This paper measures the economic impacts of climate change on China's grain production by using provincial time series data over a 32-year period. The panel data model and time series region model with/without adaptation are applied at the same time to assess the effectiveness of a common production function. To capture the effects of weather variables we employ a random coefficients model where the production elasticities are the logarithmic function on temperature and rainfall. A Cobb–Douglas production function with additional interaction between inputs and climate variables is applied. We find that the economic impacts of climate change are mixed, that is, some regions are winners and others are losers, and the effect is crop-specific, not general. With adaptation, the economic impacts of warming on grain production are always positive; less precipitation will benefit rice production, but will harm wheat and maize production. Most of the central, western and northern China, which have already been adapted, are less sensitive to climate variables, but some eastern provinces, such as Shandong and Hebei, are very vulnerable. However, this study finds that the adaptation by irrigation is not sensitive to climate change. In summary, the analysis indicates that policymakers should recognize that the climate changewould change the productivity of factors, so a regional and crop-specific total-factor-adaptation model is recommended.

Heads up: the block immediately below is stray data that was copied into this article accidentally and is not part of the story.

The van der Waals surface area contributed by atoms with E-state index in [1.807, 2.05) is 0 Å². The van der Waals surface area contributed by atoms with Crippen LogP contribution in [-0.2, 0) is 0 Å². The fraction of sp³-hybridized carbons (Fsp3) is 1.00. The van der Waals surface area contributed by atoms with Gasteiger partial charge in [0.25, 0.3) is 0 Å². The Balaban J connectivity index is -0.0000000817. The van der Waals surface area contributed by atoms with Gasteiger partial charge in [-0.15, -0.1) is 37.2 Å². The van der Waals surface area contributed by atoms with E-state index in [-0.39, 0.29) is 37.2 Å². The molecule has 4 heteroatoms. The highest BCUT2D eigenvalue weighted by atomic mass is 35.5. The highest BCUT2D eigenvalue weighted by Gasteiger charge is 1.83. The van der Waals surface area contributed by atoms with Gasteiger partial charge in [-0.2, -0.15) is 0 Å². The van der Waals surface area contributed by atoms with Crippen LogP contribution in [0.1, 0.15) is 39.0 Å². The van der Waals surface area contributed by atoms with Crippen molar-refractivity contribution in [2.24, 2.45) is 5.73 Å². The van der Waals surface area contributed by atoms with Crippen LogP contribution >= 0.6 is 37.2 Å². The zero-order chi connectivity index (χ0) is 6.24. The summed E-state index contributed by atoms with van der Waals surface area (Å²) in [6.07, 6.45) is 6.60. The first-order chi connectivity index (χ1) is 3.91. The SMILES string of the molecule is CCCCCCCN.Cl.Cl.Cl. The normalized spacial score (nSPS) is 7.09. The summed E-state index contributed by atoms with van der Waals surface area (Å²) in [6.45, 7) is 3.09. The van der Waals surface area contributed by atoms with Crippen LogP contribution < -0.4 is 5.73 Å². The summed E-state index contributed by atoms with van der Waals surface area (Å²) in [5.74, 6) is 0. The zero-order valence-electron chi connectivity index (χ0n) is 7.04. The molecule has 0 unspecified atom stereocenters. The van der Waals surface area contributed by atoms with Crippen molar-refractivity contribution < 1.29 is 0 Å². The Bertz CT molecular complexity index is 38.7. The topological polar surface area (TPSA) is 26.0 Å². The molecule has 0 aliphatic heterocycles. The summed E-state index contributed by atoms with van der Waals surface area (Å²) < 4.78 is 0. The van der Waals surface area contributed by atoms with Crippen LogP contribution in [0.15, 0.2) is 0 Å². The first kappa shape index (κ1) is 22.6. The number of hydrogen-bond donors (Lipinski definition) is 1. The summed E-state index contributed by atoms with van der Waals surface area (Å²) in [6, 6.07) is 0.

Author names: 
Zhou, L.
Turvey, C. G.

Zhou, L., & Turvey, C. G. (2014). Climate Change, Adaptation and China’s Grain Production. China Economic Review, 28, 72–89

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